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Cat's Cradle
Cat's Cradle
by Kurt Vonnegut
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Cat's Cradle Philosophy—Humanism Quotes Page 1

Page (1 of 4) Quotes:   1    2    3    4  
How we cite the quotes:
(Chapter.Paragraph)
Quote #1

By that [Bokonon] means that a karass ignores national, institutional, occupational, familial, and class boundaries. (2.2)

Karass is an inherently humanist concept in that it ignores all those social boundaries listed above. The only requirement to entering a karass is to be a human. Oh, or a particularly intelligent robot. That'd be cool.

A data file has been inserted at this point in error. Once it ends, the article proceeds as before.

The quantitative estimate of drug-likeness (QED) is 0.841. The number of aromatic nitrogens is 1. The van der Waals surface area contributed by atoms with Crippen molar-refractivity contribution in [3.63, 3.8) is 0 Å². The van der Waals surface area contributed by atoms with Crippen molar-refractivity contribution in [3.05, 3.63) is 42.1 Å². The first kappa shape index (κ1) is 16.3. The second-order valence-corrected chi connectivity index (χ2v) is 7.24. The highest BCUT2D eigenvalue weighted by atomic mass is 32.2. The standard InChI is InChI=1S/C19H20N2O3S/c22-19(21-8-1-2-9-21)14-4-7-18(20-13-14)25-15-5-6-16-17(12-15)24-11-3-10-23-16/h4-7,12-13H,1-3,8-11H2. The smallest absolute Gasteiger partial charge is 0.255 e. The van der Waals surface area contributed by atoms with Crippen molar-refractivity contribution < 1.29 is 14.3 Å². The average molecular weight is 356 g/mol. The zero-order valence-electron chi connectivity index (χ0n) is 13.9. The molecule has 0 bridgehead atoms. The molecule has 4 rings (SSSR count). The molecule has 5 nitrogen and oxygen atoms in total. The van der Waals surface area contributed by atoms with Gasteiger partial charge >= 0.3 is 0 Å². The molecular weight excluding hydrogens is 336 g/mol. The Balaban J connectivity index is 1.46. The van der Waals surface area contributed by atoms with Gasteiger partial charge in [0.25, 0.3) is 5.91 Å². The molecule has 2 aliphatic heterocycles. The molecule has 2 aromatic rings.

Quote #2

Dr. Breed obeyed, stepping back to read the banner's message. "Peace on Earth!" he read out loud heartily. (17.6)

Ah, Christmas time. It's the one time of year where everyone is a humanist, minus bargain shoppers, of course.

Quote #3

There was a framed photograph on [Hoenikker's] desk. Its back was toward me and I ventured a guess as to whose picture it was. "His wife?"

"No."

"One of his children?"

"No." (27.17-20)

Felix Hoenikker provides a convenient antithesis to humanism. If you ever want to decide if a character is or isn't a humanist in the novel, just compare them to old Dr. Hoenikker.

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